A few weeks ago, I received an email from the Rev. George Roberts about an upcoming new ministry happening at St. James’, Farmington, geared towards individuals with special needs and their families. And, not only was this a new ministry complete with inclusive music, scripture readings, and opportunities to get to know each other, but this whole idea was the brainchild of a high school Girl Scout, Olivia, George’s daughter.
The first service was held on Sunday, February 16 in the parish hall since there was more open space for individuals to move around, which allowed for this organic community to embody the experience however they needed.
When I arrived, I was greeted by a parishioner of St. James’, and asked to sign in and create a name tag.
I then found Olivia and asked her about the program. “It is the first program for Movements in Faith,” Olivia said. “Which is a movement and song-based program for people with special needs.”
Movements in Faith is a project of Olivia’s for her Gold Award for The Girl Scouts, the most prestigious award that Girl Scouts can earn. Olivia is set to receive her Gold Award this June.
“So once I complete this program and then, of course, [Movements in Faith] will keep running. And when I graduate in two years, someone else will take this over. Which is part of the requirements, that the program is sustainable,” she said.
Olivia’s sister has special needs, which inspired her to create this program.” I really know she loves coming to church. I want [the program] to be open, so everyone would feel welcome here. And I hope they have fun, too,” she said.
Olivia’s father, George, shared his pride. “I’ve really been proud of the way that she’s drawn on her own faith and her own experience of church to do something creative, fun and inspired by her own experiences of having a sibling with special needs and knowing [it can be a] challenge to be in community.”
“For a gold award, she could have done really anything,” said George. “She certainly could have picked “easier” things to do that weren’t so intensive. She’s put in a huge amount of work and thought and time and energy to making all of this come together… It’s been really wonderful to see.”
The room was set up with chairs facing a Worship Communication Board, which Olivia updated throughout the service. Also up front was a small band, made up of a husband and wife duo, congregants of St. James’. Behind the chairs, in an open space, was a circle laid out on the floor, a table with information on Movements in Faith, a table with song books, and a table full of various instruments.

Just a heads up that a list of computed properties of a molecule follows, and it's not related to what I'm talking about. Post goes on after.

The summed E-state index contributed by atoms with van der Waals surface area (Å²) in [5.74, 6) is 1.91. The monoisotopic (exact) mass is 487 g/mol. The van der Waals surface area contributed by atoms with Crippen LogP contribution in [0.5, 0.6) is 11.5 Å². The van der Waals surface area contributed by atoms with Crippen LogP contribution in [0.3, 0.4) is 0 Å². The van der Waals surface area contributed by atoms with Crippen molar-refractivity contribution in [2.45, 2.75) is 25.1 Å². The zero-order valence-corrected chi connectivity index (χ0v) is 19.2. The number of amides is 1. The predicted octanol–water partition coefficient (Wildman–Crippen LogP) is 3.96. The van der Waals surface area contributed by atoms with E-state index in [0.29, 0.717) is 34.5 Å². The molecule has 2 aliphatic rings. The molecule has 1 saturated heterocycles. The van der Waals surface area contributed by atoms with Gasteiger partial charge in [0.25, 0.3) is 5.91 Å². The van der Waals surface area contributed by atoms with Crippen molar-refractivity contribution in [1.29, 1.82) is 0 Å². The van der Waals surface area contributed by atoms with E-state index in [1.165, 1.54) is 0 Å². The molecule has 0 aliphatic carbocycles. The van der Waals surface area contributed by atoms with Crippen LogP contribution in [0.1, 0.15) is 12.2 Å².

“I have a worship bulletin,” Olivia said showing me the laminated booklet. “We do a circle activity, which is the movement part. And then everyone picks instruments and we go sit down in the chairs or on the floor. During the entire time, I have scarves. If anyone would like to move around some more, they can do that. And then if anyone needs to actually take a break and have some time to themselves, they can go in the library, which is open so they can just sit out for a few minutes or however long.”
The flow of the afternoon was just like that. We began with an icebreaker in a circle, each greeting one another and sharing our names and extending our scarf to each other, until everyone in the circle was connected. Then Olivia invited us all to grab an instrument from the table and make our way to the chairs for a song and prayer.
We sang, we played music, and then we listened to scripture and a member of the community, Don, shared a short and simple message.
Then, we played more music!
It was definitely an inviting and music-filled gathering in the parish hall. Some members had even kept their scarves from the icebreaker and were dancing. Olivia, along with some of her friends, stood up front with the band and sang the whole time.
“It’s really been wonderful to see how well the community of St. James embraces this ministry,” said George. “There are tons of St. James people here today, and we have a couple of other special needs families in our congregation. One of them was here today.”
The worship service brought in around 45 people, many of whom were from the St. James’ community, but not all.
“I think it’s going to be a growing [program]. There’s a lot of room for us to continue to support the ministry,” said George. “The special needs community will not only start to know more about this ministry, but will be more and more comfortable. I think a lot of people [in the special needs community] get burned. I think when you have a child, especially the special needs, you get very protective. So, the commitment of this congregation is to continue to support this ministry and the people who come through our doors.”
Movements in Faith plans to gather the third Sunday of every month in the parish hall of St. James’, to create a welcoming space for families and persons with special needs. The next one gathers on March 15, 2020.
“I just really like to see people enjoying themselves and having fun,” said Olivia. “I know there are people at this church who have special needs who don’t come to church because their family might not feel comfortable with it. And I’d really like everyone to be able to feel included in everything, especially in worship, and being a part of a community and faith. I think that’s really important.”